- Improves project status reporting using accurate and objective task end dates.
- Improves project status reporting by communicating an objective percent complete instead of a subjective percent complete.
- Improves future project estimation accuracy by comparing project baseline work and actual work.
- Avoids “guesstimate” approach and uses project data to forecast project completion dates.
Tracking Percent Complete Challenges and Road Blocks
If the project team is new to this approach, the project manager may experience some push back or reluctance to provides estimates. A common fear is the team member may face negative consequences for failing to complete the work in the estimated amount of time. Other team members simply don’t want to escape the comfort zone of reporting “Its about 90 percent complete with a little more work to do.”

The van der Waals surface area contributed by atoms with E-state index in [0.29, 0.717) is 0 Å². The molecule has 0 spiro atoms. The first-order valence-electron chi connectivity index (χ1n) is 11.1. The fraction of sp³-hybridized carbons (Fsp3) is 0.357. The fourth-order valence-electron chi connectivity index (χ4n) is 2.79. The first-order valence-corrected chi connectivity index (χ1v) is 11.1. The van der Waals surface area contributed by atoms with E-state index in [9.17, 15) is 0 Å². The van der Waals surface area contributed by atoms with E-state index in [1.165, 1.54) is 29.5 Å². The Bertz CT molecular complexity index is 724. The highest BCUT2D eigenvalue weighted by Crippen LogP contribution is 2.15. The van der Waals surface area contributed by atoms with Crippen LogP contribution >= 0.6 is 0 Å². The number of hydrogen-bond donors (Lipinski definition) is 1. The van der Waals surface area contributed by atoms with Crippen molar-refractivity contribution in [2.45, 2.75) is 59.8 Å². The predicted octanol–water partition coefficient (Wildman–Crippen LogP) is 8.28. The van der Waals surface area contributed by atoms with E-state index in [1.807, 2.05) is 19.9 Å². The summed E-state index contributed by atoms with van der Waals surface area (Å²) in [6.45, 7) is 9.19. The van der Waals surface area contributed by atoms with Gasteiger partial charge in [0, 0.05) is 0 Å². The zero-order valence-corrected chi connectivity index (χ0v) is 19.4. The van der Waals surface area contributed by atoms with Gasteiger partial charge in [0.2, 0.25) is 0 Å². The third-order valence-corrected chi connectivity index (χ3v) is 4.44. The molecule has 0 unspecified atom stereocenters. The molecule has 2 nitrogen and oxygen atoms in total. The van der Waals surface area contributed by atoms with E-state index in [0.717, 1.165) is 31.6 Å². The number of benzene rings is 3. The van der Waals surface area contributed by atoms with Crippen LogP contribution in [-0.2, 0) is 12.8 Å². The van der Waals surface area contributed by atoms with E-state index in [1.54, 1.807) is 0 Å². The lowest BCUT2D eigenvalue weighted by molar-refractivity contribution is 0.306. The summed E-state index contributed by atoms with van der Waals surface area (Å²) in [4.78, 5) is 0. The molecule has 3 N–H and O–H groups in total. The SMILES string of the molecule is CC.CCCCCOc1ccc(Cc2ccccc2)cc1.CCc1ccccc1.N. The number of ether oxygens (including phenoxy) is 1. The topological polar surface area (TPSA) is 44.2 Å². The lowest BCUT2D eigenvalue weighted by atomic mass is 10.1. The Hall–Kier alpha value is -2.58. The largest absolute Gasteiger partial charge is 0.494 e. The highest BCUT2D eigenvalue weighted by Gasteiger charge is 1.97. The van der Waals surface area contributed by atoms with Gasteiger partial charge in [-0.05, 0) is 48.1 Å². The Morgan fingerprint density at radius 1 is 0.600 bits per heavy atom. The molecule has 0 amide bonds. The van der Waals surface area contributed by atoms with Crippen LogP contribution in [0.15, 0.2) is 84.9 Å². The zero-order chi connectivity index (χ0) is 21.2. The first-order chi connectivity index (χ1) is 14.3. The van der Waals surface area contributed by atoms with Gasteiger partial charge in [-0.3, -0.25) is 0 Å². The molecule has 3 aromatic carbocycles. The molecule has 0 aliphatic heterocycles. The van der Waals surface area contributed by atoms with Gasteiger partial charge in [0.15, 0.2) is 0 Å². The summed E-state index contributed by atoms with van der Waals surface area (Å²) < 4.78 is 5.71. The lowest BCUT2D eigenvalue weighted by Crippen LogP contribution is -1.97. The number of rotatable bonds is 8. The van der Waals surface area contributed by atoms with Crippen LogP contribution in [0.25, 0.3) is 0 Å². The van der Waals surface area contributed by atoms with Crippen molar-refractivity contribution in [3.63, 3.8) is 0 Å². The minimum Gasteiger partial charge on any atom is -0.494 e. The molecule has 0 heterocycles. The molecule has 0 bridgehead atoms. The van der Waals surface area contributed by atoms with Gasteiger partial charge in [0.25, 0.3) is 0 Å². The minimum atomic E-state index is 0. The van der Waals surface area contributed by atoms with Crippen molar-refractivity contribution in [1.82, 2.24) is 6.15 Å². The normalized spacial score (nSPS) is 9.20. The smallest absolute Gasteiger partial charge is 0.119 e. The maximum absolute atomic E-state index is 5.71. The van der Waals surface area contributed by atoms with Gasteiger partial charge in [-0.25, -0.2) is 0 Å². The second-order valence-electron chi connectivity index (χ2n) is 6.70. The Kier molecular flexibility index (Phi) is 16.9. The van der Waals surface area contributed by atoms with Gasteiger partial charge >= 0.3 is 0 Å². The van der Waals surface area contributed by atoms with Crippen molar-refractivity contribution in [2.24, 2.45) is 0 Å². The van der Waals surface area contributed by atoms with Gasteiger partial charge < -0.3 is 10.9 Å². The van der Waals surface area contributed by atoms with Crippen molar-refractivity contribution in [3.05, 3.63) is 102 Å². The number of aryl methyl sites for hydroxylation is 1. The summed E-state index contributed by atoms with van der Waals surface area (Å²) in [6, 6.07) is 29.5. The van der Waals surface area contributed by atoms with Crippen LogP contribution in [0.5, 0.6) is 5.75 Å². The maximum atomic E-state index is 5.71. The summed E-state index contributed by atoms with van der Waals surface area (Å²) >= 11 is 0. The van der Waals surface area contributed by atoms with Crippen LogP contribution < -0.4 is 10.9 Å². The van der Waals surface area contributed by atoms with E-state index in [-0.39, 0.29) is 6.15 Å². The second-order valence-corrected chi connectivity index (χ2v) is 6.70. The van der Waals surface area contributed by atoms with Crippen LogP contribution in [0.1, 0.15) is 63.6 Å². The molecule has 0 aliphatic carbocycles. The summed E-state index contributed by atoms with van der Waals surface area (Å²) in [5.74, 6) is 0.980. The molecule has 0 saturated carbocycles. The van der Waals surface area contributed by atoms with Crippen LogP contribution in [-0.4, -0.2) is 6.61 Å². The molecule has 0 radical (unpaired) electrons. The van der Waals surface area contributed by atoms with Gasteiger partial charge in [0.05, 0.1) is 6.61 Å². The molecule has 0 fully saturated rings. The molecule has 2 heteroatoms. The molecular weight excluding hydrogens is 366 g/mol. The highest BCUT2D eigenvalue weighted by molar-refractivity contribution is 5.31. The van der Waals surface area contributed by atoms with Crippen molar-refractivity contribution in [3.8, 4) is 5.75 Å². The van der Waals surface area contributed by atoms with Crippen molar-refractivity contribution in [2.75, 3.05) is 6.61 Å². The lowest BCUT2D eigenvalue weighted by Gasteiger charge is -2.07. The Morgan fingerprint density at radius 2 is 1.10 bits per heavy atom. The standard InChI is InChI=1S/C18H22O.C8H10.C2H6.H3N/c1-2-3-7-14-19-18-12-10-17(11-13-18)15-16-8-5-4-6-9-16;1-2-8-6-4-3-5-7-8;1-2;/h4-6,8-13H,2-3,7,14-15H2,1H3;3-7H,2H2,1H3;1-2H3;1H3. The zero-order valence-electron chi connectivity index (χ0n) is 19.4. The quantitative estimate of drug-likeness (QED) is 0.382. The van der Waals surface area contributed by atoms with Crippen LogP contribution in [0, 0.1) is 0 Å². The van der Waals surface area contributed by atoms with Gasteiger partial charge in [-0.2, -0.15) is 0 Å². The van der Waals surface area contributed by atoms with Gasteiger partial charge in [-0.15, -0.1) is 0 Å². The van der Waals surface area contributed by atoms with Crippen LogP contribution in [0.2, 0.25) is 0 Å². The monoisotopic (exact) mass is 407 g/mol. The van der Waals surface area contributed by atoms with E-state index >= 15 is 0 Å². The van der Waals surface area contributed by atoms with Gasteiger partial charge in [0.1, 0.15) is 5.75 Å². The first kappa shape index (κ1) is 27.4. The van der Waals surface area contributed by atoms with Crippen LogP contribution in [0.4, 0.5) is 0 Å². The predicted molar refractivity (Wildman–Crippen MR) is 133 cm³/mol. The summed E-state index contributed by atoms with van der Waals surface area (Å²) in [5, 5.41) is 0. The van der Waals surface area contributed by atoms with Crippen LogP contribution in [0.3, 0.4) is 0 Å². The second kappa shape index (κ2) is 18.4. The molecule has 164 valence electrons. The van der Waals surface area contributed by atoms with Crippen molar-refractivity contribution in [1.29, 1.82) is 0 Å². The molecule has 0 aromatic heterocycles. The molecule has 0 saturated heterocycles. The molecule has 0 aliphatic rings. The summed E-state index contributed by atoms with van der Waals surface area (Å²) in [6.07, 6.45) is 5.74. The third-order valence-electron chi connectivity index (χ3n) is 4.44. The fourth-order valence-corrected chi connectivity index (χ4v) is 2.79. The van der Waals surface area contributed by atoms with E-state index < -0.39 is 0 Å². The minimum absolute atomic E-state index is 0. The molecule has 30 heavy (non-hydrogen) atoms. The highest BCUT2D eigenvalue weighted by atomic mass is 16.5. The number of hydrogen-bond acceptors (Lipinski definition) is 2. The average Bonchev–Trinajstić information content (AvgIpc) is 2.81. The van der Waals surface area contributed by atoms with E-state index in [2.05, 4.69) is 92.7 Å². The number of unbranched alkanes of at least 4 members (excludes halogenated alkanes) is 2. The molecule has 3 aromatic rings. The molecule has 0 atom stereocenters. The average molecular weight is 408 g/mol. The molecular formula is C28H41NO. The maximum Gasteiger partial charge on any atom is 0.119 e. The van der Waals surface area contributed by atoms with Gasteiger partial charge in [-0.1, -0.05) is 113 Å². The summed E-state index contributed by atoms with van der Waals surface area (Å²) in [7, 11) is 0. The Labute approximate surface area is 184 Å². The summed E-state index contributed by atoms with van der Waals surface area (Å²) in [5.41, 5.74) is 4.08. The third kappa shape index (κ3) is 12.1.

To overcome the pushback, the project manger should encourage a work environment where missing estimates is not punished although meeting estimates is encouraged. If project managers experience resistance, an effective technique is to break down the work into smaller chunks and translate end dates into project effort. Asking a team member if they can complete the work in 3 days translates to 24 hours of work in the project plan. If they are only available to work on the task 4 hours each day, then the 24 hours of work stays the same but the duration increases to 6 days.